Browsing by Subject "WASTE-WATER TREATMENT"

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  • Atashgahi, Siavash; Shetty, Sudarshan A.; Smidt, Hauke; de Vos, Willem M. (2018)
    Humans and their associated microbiomes are exposed to numerous xenobiotics through drugs, dietary components, personal care products as well as environmental chemicals. Most of the reciprocal interactions between the microbiota and xenobiotics, such as halogenated compounds, occur within the human gut harboring diverse and dense microbial communities. Here, we provide an overview of the flux of halogenated compounds in the environment, and diverse exposure routes of human microbiota to these compounds. Subsequently, we review the impact of halogenated compounds in perturbing the structure and function of gut microbiota and host cells. In turn, cultivation-dependent and metagenomic surveys of dehalogenating genes revealed the potential of the gut microbiota to chemically alter halogenated xenobiotics and impact their fate. Finally, we provide an outlook for future research to draw attention and attract interest to study the bidirectional impact of halogenated and other xenobiotic compounds and the gut microbiota.
  • Esterhuizen, Maranda; Behman Sani, Shirin; Wang, Lin; Kim, Young Jun; Pflugmacher, Stephan (2021)
    Untreated pharmaceutical pollution and their possibly toxic metabolites, resulting from overloaded wastewater treatment processes, end up in aquatic environments and are hazardous to the ecosystem homeostasis. Biological wastewater remediation could supplement traditional methods and overcome the release of these biologically active compounds in the environment. Mycoremediation is especially promising due to the unspecific nature of fungi to decompose compounds through exoenzymes and the uptake of compounds as nutrients. In the present study, we improved on the previous advances made using the fungus Mucor hiemalis to remediate one of the most commonly occurring pharmaceuticals, acetaminophen (APAP), at higher concentrations. The limitation of nitrogen, adjustment of pH, and comparison to, as well as co-cultivation with the white-rot fungus Phanerochaete chrysosporium, were tested. Nitrogen limitation did not significantly improve the APAP remediation efficiency of M. hiemalis. Maintaining the pH of the media improved the remediation restraint of 24 h previously observed. The APAP remediation efficiency of P. chrysosporium was far superior to that of M. hiemalis, and co-cultivation of the two resulted in a decreased remediation efficiency compared to P. chrysosporium in single.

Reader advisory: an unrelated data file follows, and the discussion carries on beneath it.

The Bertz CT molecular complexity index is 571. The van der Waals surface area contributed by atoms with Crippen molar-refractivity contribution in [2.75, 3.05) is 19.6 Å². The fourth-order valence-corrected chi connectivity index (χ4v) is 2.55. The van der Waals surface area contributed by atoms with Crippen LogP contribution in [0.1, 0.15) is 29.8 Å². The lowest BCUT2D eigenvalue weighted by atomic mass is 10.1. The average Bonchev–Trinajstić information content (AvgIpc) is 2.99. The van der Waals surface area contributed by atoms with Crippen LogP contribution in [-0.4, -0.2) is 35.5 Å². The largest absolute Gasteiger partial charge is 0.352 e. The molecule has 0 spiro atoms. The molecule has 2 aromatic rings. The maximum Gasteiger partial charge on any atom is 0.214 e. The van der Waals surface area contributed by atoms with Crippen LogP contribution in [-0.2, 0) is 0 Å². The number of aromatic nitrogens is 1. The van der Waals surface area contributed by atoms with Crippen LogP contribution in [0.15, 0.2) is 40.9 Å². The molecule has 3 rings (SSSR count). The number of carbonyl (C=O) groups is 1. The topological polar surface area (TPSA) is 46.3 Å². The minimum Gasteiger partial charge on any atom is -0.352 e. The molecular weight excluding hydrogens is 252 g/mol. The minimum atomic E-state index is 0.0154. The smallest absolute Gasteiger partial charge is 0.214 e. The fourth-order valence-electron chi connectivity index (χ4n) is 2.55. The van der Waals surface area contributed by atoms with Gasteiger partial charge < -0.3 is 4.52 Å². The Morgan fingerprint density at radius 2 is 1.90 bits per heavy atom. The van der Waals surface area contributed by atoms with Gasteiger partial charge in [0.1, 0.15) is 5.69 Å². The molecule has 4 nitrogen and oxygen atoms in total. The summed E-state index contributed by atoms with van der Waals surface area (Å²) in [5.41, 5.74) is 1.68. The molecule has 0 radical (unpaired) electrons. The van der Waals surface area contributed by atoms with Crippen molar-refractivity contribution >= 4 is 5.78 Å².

• Ortúzar, Maite; Esterhuizen, Maranda; Olicón-Hernández, Darío Rafael; González-López, Jesús; Aranda, Elisabet (2022)
    The presence of emerging contaminants in the environment, such as pharmaceuticals, is a growing global concern. The excessive use of medication globally, together with the recalcitrance of pharmaceuticals in traditional wastewater treatment systems, has caused these compounds to present a severe environmental problem. In recent years, the increase in their availability, access and use of drugs has caused concentrations in water bodies to rise substantially. Considered as emerging contaminants, pharmaceuticals represent a challenge in the field of environmental remediation; therefore, alternative add-on systems for traditional wastewater treatment plants are continuously being developed to mitigate their impact and reduce their effects on the environment and human health. In this review, we describe the current status and impact of pharmaceutical compounds as emerging contaminants, focusing on their presence in water bodies, and analyzing the development of bioremediation systems, especially mycoremediation, for the removal of these pharmaceutical compounds with a special focus on fungal technologies.